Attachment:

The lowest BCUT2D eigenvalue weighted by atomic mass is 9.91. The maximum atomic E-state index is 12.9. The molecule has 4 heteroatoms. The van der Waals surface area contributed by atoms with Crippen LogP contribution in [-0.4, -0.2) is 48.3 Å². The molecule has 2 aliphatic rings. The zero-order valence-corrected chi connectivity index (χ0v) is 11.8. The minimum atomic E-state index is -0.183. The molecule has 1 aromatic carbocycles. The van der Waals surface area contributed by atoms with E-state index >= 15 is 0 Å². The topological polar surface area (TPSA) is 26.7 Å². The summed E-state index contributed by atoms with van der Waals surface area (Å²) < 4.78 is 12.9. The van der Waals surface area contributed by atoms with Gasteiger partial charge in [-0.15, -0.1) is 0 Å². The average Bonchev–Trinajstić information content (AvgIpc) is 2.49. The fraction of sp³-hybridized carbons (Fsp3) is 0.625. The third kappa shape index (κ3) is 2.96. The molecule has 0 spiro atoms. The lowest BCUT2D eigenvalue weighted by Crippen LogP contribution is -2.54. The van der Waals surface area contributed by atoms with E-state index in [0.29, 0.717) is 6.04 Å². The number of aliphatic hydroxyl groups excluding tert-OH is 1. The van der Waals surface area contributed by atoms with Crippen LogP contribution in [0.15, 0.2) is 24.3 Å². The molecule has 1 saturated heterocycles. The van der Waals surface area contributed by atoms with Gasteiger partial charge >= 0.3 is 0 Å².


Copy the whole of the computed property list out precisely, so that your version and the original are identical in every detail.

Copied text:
The lowest BCUT2D eigenvalue weighted by atomic mass is 9.91. The maximum atomic E-state index is 12.9. The molecule has 4 heteroatoms. The van der Waals surface area contributed by atoms with Crippen LogP contribution in [-0.4, -0.2) is 48.3 Å². The molecule has 2 aliphatic rings. The zero-order valence-corrected chi connectivity index (χ0v) is 11.8. The minimum atomic E-state index is -0.183. The molecule has 1 aromatic carbocycles. The van der Waals surface area contributed by atoms with E-state index >= 15 is 0 Å². The topological polar surface area (TPSA) is 26.7 Å². The summed E-state index contributed by atoms with van der Waals surface area (Å²) < 4.78 is 12.9. The van der Waals surface area contributed by atoms with Gasteiger partial charge in [-0.15, -0.1) is 0 Å². The average Bonchev–Trinajstić information content (AvgIpc) is 2.49. The fraction of sp³-hybridized carbons (Fsp3) is 0.625. The third kappa shape index (κ3) is 2.96. The molecule has 0 spiro atoms. The lowest BCUT2D eigenvalue weighted by Crippen LogP contribution is -2.54. The van der Waals surface area contributed by atoms with E-state index in [0.29, 0.717) is 6.04 Å². The number of aliphatic hydroxyl groups excluding tert-OH is 1. The van der Waals surface area contributed by atoms with Crippen LogP contribution in [0.15, 0.2) is 24.3 Å². The molecule has 1 saturated heterocycles. The van der Waals surface area contributed by atoms with Gasteiger partial charge >= 0.3 is 0 Å².